Is it OK to cut this rib out so I can fit fridge vents here? (1 Viewer)

Aug 28, 2019
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This is the off side rear of a Peugeot boxer. I'd like to put the fridge here but would need to remove this rib to fit the fridge vents. Is that acceptable?
Thanks
Nick

2022-11-23 13.58.37.jpg
 

PeterCarole29

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its only my view but yes to fit a fridge. cut the sealant that sticks it to the panel first
 

PeterCarole29

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I’ve cut at the top for the windows. The bottom bit is more vulnerable to dent in. I would cut and move it relocate. I also would add ply ribs to stiffen up the surrounding of the new opening.
I second that
 

68c

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Part of the roll over crash protection?

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Minxy

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Not something I'd do as it's there for a reason. I'd either use/adapt the vents to go either side of the rib (cut out the rear part in the centre of the vents so they still looks like normal vents externally which I think would still provide sufficient air flow) or instead install a compressor one which would negate the need for vents at all.
 
Sep 3, 2012
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The fridge vents are just plastic ,can't you fit them either side with some adjustment of the vents. I think your van sidewall will be a bit wobbly without the rib unless you stick the fridge to the sidewall for support.
 

Mikey RV

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If it was me I would not remove it. The vents could be put to either side if the fridge has to go there. Just my opinion. I would worry about the strength of that side panel with it removed. (y)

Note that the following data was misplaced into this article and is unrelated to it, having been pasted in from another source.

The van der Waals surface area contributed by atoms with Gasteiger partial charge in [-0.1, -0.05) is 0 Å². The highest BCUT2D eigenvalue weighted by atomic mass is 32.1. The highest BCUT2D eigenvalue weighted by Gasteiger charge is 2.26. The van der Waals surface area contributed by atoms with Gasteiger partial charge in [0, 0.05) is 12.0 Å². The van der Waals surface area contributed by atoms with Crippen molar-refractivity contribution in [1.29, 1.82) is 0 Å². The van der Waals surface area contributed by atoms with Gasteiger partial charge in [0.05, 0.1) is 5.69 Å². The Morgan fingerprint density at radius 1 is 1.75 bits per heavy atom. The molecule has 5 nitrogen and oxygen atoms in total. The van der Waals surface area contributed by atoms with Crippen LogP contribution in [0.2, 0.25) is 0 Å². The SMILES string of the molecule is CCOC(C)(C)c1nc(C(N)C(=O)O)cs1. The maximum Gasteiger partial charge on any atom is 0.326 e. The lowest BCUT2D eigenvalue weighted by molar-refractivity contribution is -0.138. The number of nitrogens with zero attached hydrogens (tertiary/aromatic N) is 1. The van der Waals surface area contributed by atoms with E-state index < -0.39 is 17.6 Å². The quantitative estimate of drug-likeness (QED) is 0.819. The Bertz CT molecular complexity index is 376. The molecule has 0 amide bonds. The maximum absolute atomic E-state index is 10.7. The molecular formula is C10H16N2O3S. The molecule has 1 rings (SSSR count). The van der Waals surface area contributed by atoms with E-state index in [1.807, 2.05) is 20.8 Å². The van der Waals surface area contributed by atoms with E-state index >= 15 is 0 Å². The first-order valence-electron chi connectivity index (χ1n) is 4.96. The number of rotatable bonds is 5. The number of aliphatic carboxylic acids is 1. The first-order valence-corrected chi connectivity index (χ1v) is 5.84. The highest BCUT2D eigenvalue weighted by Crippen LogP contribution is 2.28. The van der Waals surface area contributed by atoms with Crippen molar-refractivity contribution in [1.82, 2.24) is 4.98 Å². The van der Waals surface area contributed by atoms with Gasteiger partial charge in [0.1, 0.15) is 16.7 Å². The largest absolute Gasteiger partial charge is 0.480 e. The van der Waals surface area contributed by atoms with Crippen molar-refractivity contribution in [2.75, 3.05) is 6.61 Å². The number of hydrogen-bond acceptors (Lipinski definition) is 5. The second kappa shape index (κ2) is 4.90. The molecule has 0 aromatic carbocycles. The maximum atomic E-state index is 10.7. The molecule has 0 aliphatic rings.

Jan 28, 2008
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i would say yes it looks like its purpose is to stop the panel drumming i would glue it back to the panel adjacent to the fridge vent its construction looks to be the same as the one above which is removed on most pvc its the longitudal one you cant do much with
 
Feb 19, 2018
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This is the off side rear of a Peugeot boxer. I'd like to put the fridge here but would need to remove this rib to fit the fridge vents. Is that acceptable?
Thanks
Nick

View attachment 690489

In my Murvi, the fridge and water tank backs on to the N/S half rear door (toilet and shower room behind the O/S) there is vents cut into the rear doors for the fridge and, if it goes wrong, you can easily get to the back of the fridge and tank.

The strut you are indicating is essential to pass the 'roll-over' test, so I would desist. :unsure:
 
Sep 16, 2013
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You can remove it if needed. As mitzimad said above, it's just there to deaden sound, it's not structural.

Just need to trim through the small spot welds top and bottom, then it should come out without much effort at all.

EDIT: I'll PM you a copy of the official converters handbook. It takes some wading through, but will give you accurate info on your build.
 
Last edited:
Feb 19, 2018
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You can remove it if needed. As mitzimad said above, it's just there to deaden sound, it's not structural.

Just need to trim through the small spot welds top and bottom, then it should come out without much effort at all.

I'm sorry to have to disagree with you, but in my opinion, with the opposite side already weakened by the sliding door, (presuming there IS a sliding door) as there is no chassis, to remove that strut, unnecessarily, would weaken that centre section considerably in an accident causing a roll-over.

But what do I know?🤷‍♂️

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Sep 16, 2013
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I'm sorry to have to disagree with you, but in my opinion, with the opposite side already weakened by the sliding door, (presuming there IS a sliding door) as there is no chassis, to remove that strut, unnecessarily, would weaken that centre section considerably in an accident causing a roll-over. :unsure:
Totally understand what you mean, but I wasn't guessing, I was going by the official converters book.

I've edited my post to say I'll send a copy to the OP (y)
 
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Nobody seams to panic at the prospect of rolling a van over when considering the quantity of ‘stiffening‘ ribs people remove to fit pop tops to various vans.

It wouldn’t worry me removing it, considering the amount of internal furniture you’ll be fitting.
 
Jan 28, 2008
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Totally understand what you mean, but I wasn't guessing, I was going by the official converters book.

I've edited my post to say I'll send a copy to the OP (y)